It happened when Jesus was teaching in one of the synagogues. He saw a disabled woman who was bent over, called her over and declared she was freed from her disability before laying His hands on her. She was healed instantly and glorified God.
The strange thing that happened next was that the synagogue leader was ‘indignant’, or as The Message puts it ‘furious’. Who was he angry with? From his words it would appear that he was furious with the woman, because he said, ‘Six days have been defined as work days. Come on one of the six if you want to be healed, but not on the Sabbath’. What an attack on this poor woman who had suffered from a physical complaint for eighteen years! Apparently all she had done was to be in the right place at the right time. Jesus initiated her healing by calling her to come to Him.
The anger of the leader was unrighteous and misplaced upon a helpless victim. He insisted upon rules and regulations that completely miss the loving heart of God. His unrighteous anger was most likely rooted in jealousy of Jesus, who was gaining such a following and was popular with all the people.
In contrast we now see the righteous anger of Jesus which motivated Him to challenge the leader of the synagogue. How we all long for someone to come to the rescue when a helpless victim is being bullied! Jesus is the strong rescuer and He speaks angrily with rightful authority to bring the leader into order. He points out the sin of hypocrisy saying, ‘You hypocrites! Does not each of you on the Sabbath untie his ox or donkey from the manger and lead it away to water it? And ought not this woman, a daughter of Abraham whom Satan bound for eighteen years, be loosed from this bond on the Sabbath day?’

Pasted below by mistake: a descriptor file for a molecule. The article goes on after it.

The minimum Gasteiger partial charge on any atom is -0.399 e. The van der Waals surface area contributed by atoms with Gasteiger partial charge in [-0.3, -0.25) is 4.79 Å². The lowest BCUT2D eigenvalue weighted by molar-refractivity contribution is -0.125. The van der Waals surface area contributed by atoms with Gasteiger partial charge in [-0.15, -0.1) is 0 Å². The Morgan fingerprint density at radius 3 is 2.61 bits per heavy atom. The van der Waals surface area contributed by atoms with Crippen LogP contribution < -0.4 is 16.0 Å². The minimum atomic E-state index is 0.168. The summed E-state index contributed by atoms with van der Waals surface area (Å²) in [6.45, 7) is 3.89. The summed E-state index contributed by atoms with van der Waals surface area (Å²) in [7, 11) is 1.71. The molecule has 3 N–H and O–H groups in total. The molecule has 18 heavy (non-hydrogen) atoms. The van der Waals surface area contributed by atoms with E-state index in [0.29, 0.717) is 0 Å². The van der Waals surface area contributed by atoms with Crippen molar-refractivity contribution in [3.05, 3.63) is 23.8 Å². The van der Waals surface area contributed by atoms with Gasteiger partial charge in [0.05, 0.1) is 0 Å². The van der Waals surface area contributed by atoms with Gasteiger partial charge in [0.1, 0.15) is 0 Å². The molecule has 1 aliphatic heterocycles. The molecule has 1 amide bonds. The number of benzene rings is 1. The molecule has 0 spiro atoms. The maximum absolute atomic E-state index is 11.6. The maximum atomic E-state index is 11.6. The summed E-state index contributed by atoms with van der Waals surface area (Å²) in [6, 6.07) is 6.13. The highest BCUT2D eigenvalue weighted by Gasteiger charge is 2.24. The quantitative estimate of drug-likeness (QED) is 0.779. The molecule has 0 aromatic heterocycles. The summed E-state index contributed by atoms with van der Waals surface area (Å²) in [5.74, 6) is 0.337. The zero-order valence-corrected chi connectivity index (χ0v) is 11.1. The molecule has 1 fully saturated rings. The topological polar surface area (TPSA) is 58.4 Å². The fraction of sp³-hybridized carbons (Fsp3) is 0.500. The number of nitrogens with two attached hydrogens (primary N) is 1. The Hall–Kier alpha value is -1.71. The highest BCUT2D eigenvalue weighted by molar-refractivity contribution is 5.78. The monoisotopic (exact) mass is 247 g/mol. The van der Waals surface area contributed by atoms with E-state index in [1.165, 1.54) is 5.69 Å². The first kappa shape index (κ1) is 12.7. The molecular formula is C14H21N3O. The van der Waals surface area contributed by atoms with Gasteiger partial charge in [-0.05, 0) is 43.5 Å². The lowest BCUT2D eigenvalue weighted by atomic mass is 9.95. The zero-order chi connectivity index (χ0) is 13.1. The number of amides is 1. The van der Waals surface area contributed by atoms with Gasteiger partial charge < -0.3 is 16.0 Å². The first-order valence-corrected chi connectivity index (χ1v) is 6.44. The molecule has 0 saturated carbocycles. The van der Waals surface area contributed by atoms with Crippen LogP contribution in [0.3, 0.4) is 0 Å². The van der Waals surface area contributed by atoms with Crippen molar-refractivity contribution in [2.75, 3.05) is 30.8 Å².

Jesus sets the example for us that there are some things God wants us to be angry about. We need to be angry enough about injustice, cruelty, sin and evil to take some action about changing things. It was Edmund Burke who was attributed with saying ‘Evil prospers when good men do nothing’.
William Carey was rightfully angry when he witnessed the evil practice of satee in India. Innocent women were burnt on the funeral pyre of their husbands leaving children as complete orphans. He was unable to restrain people from carrying out this barbarous act even though he did his best to reason with them. He started a newspaper to mount a campaign against the practice and after many years the British government in India finally banned it.
Prayer: Dear Heavenly Father, may we get angry about the things You want us to, and not the things Satan wants us to. Help us to rightfully discern sin and evil and be willing to fight against them in a way which is righteous and godly. Help us to process our feelings of anger and deal with them before You if they arise from sin in our heart attitudes and are being expressed in wrong ways. In Jesus’ name, Amen.
"As he said these things, all his adversaries were put to shame, and all the people rejoiced at all the glorious things that were done by him."
Luke 13:17, ESV
Liz Griffin lived for 20 years as an expatriate in South Africa, Bahrain and Japan, as her husband Paul worked for an international oil company. Paul and Liz became involved with Ellel Ministries in 1991 as part of the ministry team and joined the full-time team at Ellel Grange in 1995. Paul and Liz teach and minister to those seeking healing in their lives and together have written two books, 'Anger - How Do You Handle It' and 'Hope and Healing For The Abused'.
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